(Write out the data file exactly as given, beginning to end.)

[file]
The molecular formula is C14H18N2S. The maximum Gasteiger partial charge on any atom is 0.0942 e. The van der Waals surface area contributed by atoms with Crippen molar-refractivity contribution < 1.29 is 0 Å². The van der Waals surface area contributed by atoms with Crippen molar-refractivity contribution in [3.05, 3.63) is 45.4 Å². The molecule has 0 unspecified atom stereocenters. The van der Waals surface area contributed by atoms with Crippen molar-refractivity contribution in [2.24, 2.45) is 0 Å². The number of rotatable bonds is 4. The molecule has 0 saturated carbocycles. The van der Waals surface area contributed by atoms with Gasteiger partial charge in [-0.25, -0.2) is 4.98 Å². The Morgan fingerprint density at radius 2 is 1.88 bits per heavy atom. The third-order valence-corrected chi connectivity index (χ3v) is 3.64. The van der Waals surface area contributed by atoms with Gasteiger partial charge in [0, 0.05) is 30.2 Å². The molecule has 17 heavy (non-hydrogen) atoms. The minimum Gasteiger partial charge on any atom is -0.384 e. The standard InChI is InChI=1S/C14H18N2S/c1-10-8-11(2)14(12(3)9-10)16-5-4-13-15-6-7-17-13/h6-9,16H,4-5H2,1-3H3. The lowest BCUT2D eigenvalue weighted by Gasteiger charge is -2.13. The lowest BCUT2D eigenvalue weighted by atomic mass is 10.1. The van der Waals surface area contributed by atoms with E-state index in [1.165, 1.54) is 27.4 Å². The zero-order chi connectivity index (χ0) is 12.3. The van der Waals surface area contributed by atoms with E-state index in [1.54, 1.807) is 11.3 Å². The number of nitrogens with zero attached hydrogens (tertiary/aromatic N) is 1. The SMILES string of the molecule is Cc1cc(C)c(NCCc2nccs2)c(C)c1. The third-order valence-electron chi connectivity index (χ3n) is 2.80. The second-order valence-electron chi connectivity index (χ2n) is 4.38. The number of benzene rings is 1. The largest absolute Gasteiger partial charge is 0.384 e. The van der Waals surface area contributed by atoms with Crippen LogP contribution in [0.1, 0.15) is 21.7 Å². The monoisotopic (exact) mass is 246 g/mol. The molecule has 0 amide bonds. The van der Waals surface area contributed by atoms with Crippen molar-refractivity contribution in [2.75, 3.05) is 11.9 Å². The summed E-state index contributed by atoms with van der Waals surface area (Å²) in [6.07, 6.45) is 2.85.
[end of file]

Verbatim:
The molecular formula is C14H18N2S. The maximum Gasteiger partial charge on any atom is 0.0942 e. The van der Waals surface area contributed by atoms with Crippen molar-refractivity contribution < 1.29 is 0 Å². The van der Waals surface area contributed by atoms with Crippen molar-refractivity contribution in [3.05, 3.63) is 45.4 Å². The molecule has 0 unspecified atom stereocenters. The van der Waals surface area contributed by atoms with Crippen molar-refractivity contribution in [2.24, 2.45) is 0 Å². The number of rotatable bonds is 4. The molecule has 0 saturated carbocycles. The van der Waals surface area contributed by atoms with Gasteiger partial charge in [-0.25, -0.2) is 4.98 Å². The Morgan fingerprint density at radius 2 is 1.88 bits per heavy atom. The third-order valence-corrected chi connectivity index (χ3v) is 3.64. The van der Waals surface area contributed by atoms with Gasteiger partial charge in [0, 0.05) is 30.2 Å². The molecule has 17 heavy (non-hydrogen) atoms. The minimum Gasteiger partial charge on any atom is -0.384 e. The standard InChI is InChI=1S/C14H18N2S/c1-10-8-11(2)14(12(3)9-10)16-5-4-13-15-6-7-17-13/h6-9,16H,4-5H2,1-3H3. The lowest BCUT2D eigenvalue weighted by Gasteiger charge is -2.13. The lowest BCUT2D eigenvalue weighted by atomic mass is 10.1. The van der Waals surface area contributed by atoms with E-state index in [1.165, 1.54) is 27.4 Å². The zero-order chi connectivity index (χ0) is 12.3. The van der Waals surface area contributed by atoms with E-state index in [1.54, 1.807) is 11.3 Å². The number of nitrogens with zero attached hydrogens (tertiary/aromatic N) is 1. The SMILES string of the molecule is Cc1cc(C)c(NCCc2nccs2)c(C)c1. The third-order valence-electron chi connectivity index (χ3n) is 2.80. The second-order valence-electron chi connectivity index (χ2n) is 4.38. The number of benzene rings is 1. The largest absolute Gasteiger partial charge is 0.384 e. The van der Waals surface area contributed by atoms with Crippen LogP contribution in [0.1, 0.15) is 21.7 Å². The monoisotopic (exact) mass is 246 g/mol. The molecule has 0 amide bonds. The van der Waals surface area contributed by atoms with Crippen molar-refractivity contribution in [2.75, 3.05) is 11.9 Å². The summed E-state index contributed by atoms with van der Waals surface area (Å²) in [6.07, 6.45) is 2.85.